HEAVY snow, dramatic thunderstorms and sweltering heatwaves.

Dorset has seen its fair share of wild weather through the years.

Another cold snap is on the cards this weekend with a chance of seeing snow.

Read more: Brrrace yourselves: There's another cold spell on the way (and there could be snow)

We look back at some of the most notable weather to hit the county through the years.

The Beast from the East

Bournemouth Echo:

One of those moments where everyone can remember where they were and what they were doing on March 1, 2018.

Heavy snow caused chaos across the county in what was some of the most significant snowfall seen in recent years.

Speaking to the Echo at the time, the Met Office said 10 to 20cm of snowfall could “easily” be seen across Dorset and the rest of South West. And boy, did the weather deliver.

Around 100 cars were stuck on the A35 Puddletown bypass which had to be closed both ways between Bere Regis and the Stinsford roundabout at Dorchester.

Meanwhile, a major incident was declared on the A31 in the New Forest with the military called in to assist drivers stuck for hours.

Bournemouth Echo:

The following day brought more treacherous conditions when freezing rain fell overnight.

Bournemouth Airport was closed, passengers were stuck on trains overnight, schools were shut and bus services finished early.

There were also some incredible acts of people going above and beyond with Royal Bournemouth Hospital staff staying in local accommodation so they could deliver patient care and police officers sleeping at their stations. 


Bournemouth Echo:

Picture by Dane Pearson

We've had many thunderstorms but one that particularly sticks in our mind is one that lit up the skies in July 2017 which followed a warm and humid day in Dorset.

We were inundated with scores of incredible pictures from readers including this by Gareth James 

Bournemouth Echo:

And this one by Simon Gwynn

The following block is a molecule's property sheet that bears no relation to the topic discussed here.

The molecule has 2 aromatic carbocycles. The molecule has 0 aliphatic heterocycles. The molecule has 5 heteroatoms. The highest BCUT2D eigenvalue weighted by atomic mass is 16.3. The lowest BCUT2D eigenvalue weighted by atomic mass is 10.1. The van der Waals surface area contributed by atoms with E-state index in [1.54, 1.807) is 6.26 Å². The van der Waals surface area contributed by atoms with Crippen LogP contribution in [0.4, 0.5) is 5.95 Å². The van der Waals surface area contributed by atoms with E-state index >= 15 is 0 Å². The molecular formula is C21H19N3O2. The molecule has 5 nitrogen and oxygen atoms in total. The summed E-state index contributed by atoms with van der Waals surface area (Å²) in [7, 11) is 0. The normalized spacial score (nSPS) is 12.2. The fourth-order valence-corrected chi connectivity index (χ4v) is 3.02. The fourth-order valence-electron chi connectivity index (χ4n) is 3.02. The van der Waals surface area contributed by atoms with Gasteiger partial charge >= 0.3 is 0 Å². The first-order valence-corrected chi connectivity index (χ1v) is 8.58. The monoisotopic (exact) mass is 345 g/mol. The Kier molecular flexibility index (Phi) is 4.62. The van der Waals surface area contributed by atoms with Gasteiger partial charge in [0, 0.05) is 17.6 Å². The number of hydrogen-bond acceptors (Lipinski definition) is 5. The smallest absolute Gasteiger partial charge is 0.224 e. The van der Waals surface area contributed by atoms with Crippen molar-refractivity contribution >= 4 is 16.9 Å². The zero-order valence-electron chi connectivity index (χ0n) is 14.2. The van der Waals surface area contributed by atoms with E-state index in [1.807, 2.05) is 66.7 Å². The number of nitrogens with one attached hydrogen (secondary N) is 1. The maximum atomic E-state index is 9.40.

Bournemouth Echo:

Over 100,000 flashes of lightning were recorded across the UK in the 24 hours, particularly in southern England.

The summer of 1976

Bournemouth Echo:

In 1976 many parts of the country, including Dorset's Milton Abbas, went for 45 days without rain during what is perhaps one of the most memorable heatwaves of all time. 

That year, temperatures were often well into the 30s Celsius, or 90s Fahrenheit.

On June 28, the UK’s highest temperature was recorded in Southampton, at 35.6 Celsius (96.1 Fahrenheit).

The weather had been dryer than normal ever since May 1975, so the hot summer of 1976 became a severe drought.

Bournemouth Echo:

Around 50,000 trees at Hurn Forest were destroyed by fire and around five hundred people heading for Matchams Country Club were trapped in the nearby Matchams Stadium as one of the New Forest’s worst ever fires burned around them.

Brownsea Island was even closed to the public because of the risk.

Bournemouth Echo:

St Valentine's Day storm

Bournemouth Echo:

In 2014, one of the biggest storms to ever hit Dorset left a trail of destruction in its wake with a major incident declared. 

Valentine's night was anything but romantic when a major storm with winds of up to 100mph ripped across the county bringing devastation to the seafront on a scale we'd never seen before.

Bournemouth Echo:

Beach huts were ripped apart at Bournemouth and Avon Beach, numerous trees fell, Shore Road was under four feet of water, residents in Mudeford were evacuated from their homes - even the army was called in to help with the clean-up operation. 

Bournemouth Echo:

Forty-one people at The Marine eatery at Milford-on-Sea, Hants, had to form a human chain as they waded through the flooded restaurant that was deluged by 30ft waves.

They had to dodge out of the way of large pebbles and stones thrown up off the beach by the hurricane-force winds.

The big freeze of 1962 to 1963 and the winter of 1978Bournemouth Echo: Barrack Road, Christchurch, following a snowstorm in 1963. Photo: Red House Museum, Hampshire Cultural Trust

Photo: Red House Museum, Hampshire Cultural Trust

The winter of 1962-63 saw a big freeze that began with a December blizzard and lasted until March. January 1963 was the coldest month of the 20th century.

Bournemouth Echo: Christchurch Harbour in the winter of 1963. Image from the Archive Films of Christchurch

On January 1, more than 50 Bournemouth corporation workmen failed to report for duty because of exhaustion. Fourteen inches of snow had fallen within days, and people were out of work because building projects had ground to a halt.

In February, a snowdrift 8ft deep cut off several North Dorset villages.

Bournemouth Echo: Snowball fights in Poole High Street in 1978. Picture from Julie MacGhee

Snowball fights in Poole High Street in 1978. Picture from Julie MacGhee.

Then February 1978 brought the heaviest snow since the big freeze of 1962-63. Snowfall on February 15 was followed by gales and blizzards on February 18, with at least six inches of snow in most of Dorset and areas cut off by drifts.